PHOENIX – Number of jobs: 409,000.
Annual state and local tax revenue: $3 billion.
Total economic impact each year: $58 billion.
Those were some of the numbers that representatives of Arizona’s aviation industry wanted state legislators to take away from Tuesday’s eighth annual Arizona Aviation Day.
Jennifer Maples, the event’s chairwoman and a past president of the Arizona Airports Association, said the
reach of aviation extends from airports to companies making aircraft parts – even to the “toilet paper that’s stocked in an airport restroom.”
“It’s a pretty significant economic engine,” Maples said. “And then the communities that build up around airports, they grow, they thrive and they create a significant number of jobs.”
Three helicopters lined the street in front of the Capitol and a hot air balloon basket shot flames into the air as lawmakers and other attendees mingled around displays on the lawn.
House Speaker Andy Tobin, R-Paulden, former CEO of an aerospace manufacturing company in Prescott, said aviation is a huge and growing industry in Arizona.
“If folks don’t realize the economic impact that all these different pieces of the economy have with each other, it’s hard for them to get the big view,” he said.
Organizers released a report saying that 16.8 percent of Arizona’s jobs are connected directly or indirectly to aviation, with a total payroll of $21.1 billion. The economic impact includes money spent by the 45.2 million passengers traveling to or through Arizona’s 83 airports, the report said.
Dee Anne Thomas, marketing and communications specialist at Mesa’s Falcon Field, said that state funding plays a large role in her airport’s ability to operate.
“Falcon Field does rely heavily on grants that we receive through the Arizona Department of Transportation for maintaining our infrastructure, which is vital to the safety of the airport and our ability to carry our business,” she said.
David Gaines, airport director of Laughlin/Bullhead International Airport in Bullhead City, said that over the years the event has helped raise awareness at the Capitol about the value of aviation to Arizona.
“I think in the last probably five to six years, we’ve had a very, very good program to educate our legislators so that we don’t have a lot of the problems we had eight, 10 years ago where aviation funds were being diverted for other uses,” he said.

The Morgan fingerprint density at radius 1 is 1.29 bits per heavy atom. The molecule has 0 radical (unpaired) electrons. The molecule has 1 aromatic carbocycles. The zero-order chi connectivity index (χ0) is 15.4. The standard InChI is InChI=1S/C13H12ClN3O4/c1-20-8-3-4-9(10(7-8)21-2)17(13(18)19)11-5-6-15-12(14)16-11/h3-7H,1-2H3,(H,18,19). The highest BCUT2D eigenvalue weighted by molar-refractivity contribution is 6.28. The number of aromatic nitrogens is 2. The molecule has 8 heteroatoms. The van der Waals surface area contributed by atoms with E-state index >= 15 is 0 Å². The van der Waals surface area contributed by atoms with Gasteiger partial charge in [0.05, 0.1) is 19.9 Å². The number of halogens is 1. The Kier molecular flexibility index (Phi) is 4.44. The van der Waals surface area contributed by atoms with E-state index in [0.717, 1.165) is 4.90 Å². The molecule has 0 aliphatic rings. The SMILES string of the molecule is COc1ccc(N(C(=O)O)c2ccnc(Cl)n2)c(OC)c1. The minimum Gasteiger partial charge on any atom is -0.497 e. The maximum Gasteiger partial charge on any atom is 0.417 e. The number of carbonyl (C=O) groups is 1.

- 7 common ways to get sued by your employees
- Why it might be time to upgrade your toilet
- Arizona teachers are building a better future by using technology in the classroom
- How to make summer reading fun for the whole family
- How to find relief for chronic joint pain
- Can the NBA Lottery save the Suns?
- Skip Urgent Care: 5 ailments you can treat with telemedicine
- Skin Cancer in Arizona: Stats, facts and new immunotherapy drugs making strides
- Distracted walking injuries end up not so funny
- Scary situations: 5 quick tips before you let a contractor in your home
- Four ways telemedicine is changing the health care industry
- 5 mistakes homeowners make in the spring
- Three rivers run through it: Exploring Arizona's waterways
- Smart home basics: things you need to know to get started
- 5 Surprising things causing back pain
- Arizona agriculture is a $17.1B industry
- Timeline: Arizona's roots in brewing history
- 5 reasons to love the D-backs this season
- Tips for taking your home entertainment experience to the backyard
- Tech-related injuries your parents never experienced
- Workers comp: Signs your co-worker could be a fraud
- Who's the real founder of America's pastime?
- Epidemic rising? What you need to know about Alzheimer's in Arizona
- 5 unforgettable Wooden Award winners
- Family and hard work are keys to success of modern dairy farmers
- Genetic testing could hold answers for colon cancer survival
- Cold beers and baseball: A beer lover's guide to Spring Training
- Telecommuting: 5 tips to make it work for employers and employees
- See how top CFOs feel about economic growth in the Valley
- Migraine myths that keep patients from effective treatments